Do some shopping if necessary but stick to your budget. You can dress well if you know the right places to go and the right combinations. A 20-minute session with the internet can smoothen your journey and up your game.

Having a personal style and brand is very cool but your new workplace is not the place to show it if it doesn’t fit in with the organization’s culture.

If you’re not sure what to wear, try contacting the HR department, your contact in the company, or a friend there already. Don’t worry, many letters of employment contain the approved dressing code. If none of this works, then a simple corporate can suffice until you can do some on-site investigation.


  1. Not Pulling Your Weight

As a newbie, don’t make the mistake of sitting around or allowing others to do your job for you.

Learn quickly. Do not aim to be a liability to your colleague or direct supervisor. Watch what they do then work! That’s what you’re being paid to do.

We must bring to your notice another playing card hand synonymous with not pulling your weight which is playing the pity game. While some will try to prove themselves the first few weeks, a minor set will try to get out of as much work as possible.

It begins to seem like the reason they applied for the job in the first place is to get paid for doing nothing. When your colleagues catch on in the future, the sting will be painful.


  1. Becoming an Island

Before you give that usual excuse, we’ll do it for you- You’re an introvert. True, personalities differ. Not everyone can start up a discussion or be comfortable enough to contribute to one, especially in a new environment.

There are also many reasons why people will choose to be on their own in their new workplace. We understand it all but we also understand what a great mistake it will be.

Your silence or need to be on your own can be interpreted in a whole lot of strange ways, like snobbish behaviour that will have a negative clap-back at you.

Interact with your colleagues, starting from your partner, team, other teams if applicable, and then others. Not just in work relationships but as individuals. Those relationships will come in handy in the future. Plus, it’ll help you settle in faster.

The workplace is built on unity. There are tentacles weaving everyone, every department together. You would be placed in a particular one and you’ll need to become a part of the system. That’s why they’re called an organization in the first place.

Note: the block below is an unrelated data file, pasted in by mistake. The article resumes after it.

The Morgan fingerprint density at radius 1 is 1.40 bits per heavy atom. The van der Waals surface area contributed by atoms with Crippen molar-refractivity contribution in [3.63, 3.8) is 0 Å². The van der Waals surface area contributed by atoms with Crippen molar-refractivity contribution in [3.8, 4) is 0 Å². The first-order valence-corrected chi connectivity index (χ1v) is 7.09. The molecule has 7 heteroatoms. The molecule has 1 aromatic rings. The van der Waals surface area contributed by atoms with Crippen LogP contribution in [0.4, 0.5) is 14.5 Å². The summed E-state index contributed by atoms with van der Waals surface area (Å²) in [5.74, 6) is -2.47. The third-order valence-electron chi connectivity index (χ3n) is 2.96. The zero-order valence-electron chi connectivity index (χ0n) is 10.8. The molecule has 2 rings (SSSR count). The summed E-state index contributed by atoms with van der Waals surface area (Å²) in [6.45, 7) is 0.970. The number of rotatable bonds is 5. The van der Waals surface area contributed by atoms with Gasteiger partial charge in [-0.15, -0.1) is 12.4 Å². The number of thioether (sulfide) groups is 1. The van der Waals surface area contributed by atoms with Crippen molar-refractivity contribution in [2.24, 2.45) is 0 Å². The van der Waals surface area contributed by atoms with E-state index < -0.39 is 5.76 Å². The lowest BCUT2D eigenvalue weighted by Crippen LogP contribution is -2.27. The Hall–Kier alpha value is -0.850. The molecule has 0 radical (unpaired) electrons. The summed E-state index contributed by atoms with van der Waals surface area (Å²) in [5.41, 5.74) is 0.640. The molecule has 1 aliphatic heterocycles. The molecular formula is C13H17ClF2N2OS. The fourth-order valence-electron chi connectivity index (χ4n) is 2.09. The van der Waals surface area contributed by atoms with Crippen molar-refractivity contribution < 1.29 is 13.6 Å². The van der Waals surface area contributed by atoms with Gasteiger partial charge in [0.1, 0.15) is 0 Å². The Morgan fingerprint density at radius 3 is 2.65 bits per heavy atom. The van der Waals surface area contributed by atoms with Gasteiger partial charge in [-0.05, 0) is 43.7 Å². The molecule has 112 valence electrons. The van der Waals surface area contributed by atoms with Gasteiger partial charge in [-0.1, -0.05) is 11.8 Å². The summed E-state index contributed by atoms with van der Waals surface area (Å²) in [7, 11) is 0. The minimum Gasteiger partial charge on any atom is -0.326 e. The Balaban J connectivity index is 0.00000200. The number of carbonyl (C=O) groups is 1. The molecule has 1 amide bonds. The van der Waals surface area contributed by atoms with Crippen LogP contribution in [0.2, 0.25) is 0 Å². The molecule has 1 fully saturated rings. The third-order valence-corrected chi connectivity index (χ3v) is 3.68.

1. Being Over familiar with Others

Wow, so you’re sure the above is not for you because you have such a wonderful, boisterous, engaging…and exhausting personality. You’ll need to remember that what you’re getting into is a new job, not a get-together.

So be collected and calm. There’s no need to discard your usual engaging personality but you’ll need to get it under control. Do away with all the talkativeness but keep the energy and enthusiasm.

There is more chance of offending people when you talk too much. Don’t throw yourself into people’s personal spaces or force yourself on them. They are the ones to let you in.

You’ll need to observe for the first few weeks. Learn about people and what makes them tick. Then slowly creep into them. Have you heard people say, “I didn’t know you were like this when we first met!” Yes, that’s the way it’s meant to be.

Don’t jump into the new job either on the offensive or defensive. Find your balance between relaxed and confident.


  1. Not Reading the Company’s Rules and Regulations

Most of them may turn out to be the usual things you’re used to; do not use company WiFi for personal purposes, always wear your safety helmet at all times, and do not be found out of your desk for up to 30 minutes, etc. It depends on the kind of job and its industry. Still, you must read them all.

Take your time to study and commit them to memory. It’s less bothersome and more peaceful to always be on the side of the law. If you’re the natural rebellious type, the workplace is not for you. Every company needs a serene environment to thrive.


Starting your initial days falling into troubles you could have otherwise avoided if you had only read the company’s rules is very silly. It will show in your performance review. It does not portray you as smart either.


  1. Speak Up when Needful

We’ve been hitting in the need for confidence since the beginning of this article. If indeed you are confident, you will refuse to be walked upon.

If you find yourself in a hostile or repressive environment, do not just take it. Refuse to be bullied and go through the right quarters to report it.

Allowing your rights to be stepped on from the start of the new job will set the pace for more abuse. Do not kiss up to others too. That’s why you should get your job on a clean platter so you can lift your chin and speak out because you know how valuable you are.


You’ve heard it all, now you must gear up and go make an awesome experience out of your new job. You have got all it takes and you are ready!

Career Advice